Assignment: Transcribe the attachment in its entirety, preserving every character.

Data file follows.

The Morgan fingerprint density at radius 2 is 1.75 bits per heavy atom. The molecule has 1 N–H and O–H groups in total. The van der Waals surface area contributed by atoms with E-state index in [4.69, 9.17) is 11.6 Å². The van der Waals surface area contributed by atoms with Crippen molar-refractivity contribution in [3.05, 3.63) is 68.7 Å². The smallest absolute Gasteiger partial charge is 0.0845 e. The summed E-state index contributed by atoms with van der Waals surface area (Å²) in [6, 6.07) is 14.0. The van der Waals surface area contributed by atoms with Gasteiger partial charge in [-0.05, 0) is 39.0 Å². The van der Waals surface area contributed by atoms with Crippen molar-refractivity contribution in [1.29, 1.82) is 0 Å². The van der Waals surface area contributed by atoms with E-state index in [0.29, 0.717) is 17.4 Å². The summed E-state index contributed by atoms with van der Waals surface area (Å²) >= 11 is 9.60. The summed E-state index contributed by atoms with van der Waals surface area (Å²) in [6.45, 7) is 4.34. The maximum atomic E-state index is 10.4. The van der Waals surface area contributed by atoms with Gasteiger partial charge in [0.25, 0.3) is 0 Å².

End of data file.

The Morgan fingerprint density at radius 2 is 1.75 bits per heavy atom. The molecule has 1 N–H and O–H groups in total. The van der Waals surface area contributed by atoms with E-state index in [4.69, 9.17) is 11.6 Å². The van der Waals surface area contributed by atoms with Crippen molar-refractivity contribution in [3.05, 3.63) is 68.7 Å². The smallest absolute Gasteiger partial charge is 0.0845 e. The summed E-state index contributed by atoms with van der Waals surface area (Å²) in [6, 6.07) is 14.0. The van der Waals surface area contributed by atoms with Gasteiger partial charge in [-0.05, 0) is 39.0 Å². The van der Waals surface area contributed by atoms with Crippen molar-refractivity contribution in [1.29, 1.82) is 0 Å². The van der Waals surface area contributed by atoms with E-state index in [0.29, 0.717) is 17.4 Å². The summed E-state index contributed by atoms with van der Waals surface area (Å²) >= 11 is 9.60. The summed E-state index contributed by atoms with van der Waals surface area (Å²) in [6.45, 7) is 4.34. The maximum atomic E-state index is 10.4. The van der Waals surface area contributed by atoms with Gasteiger partial charge in [0.25, 0.3) is 0 Å².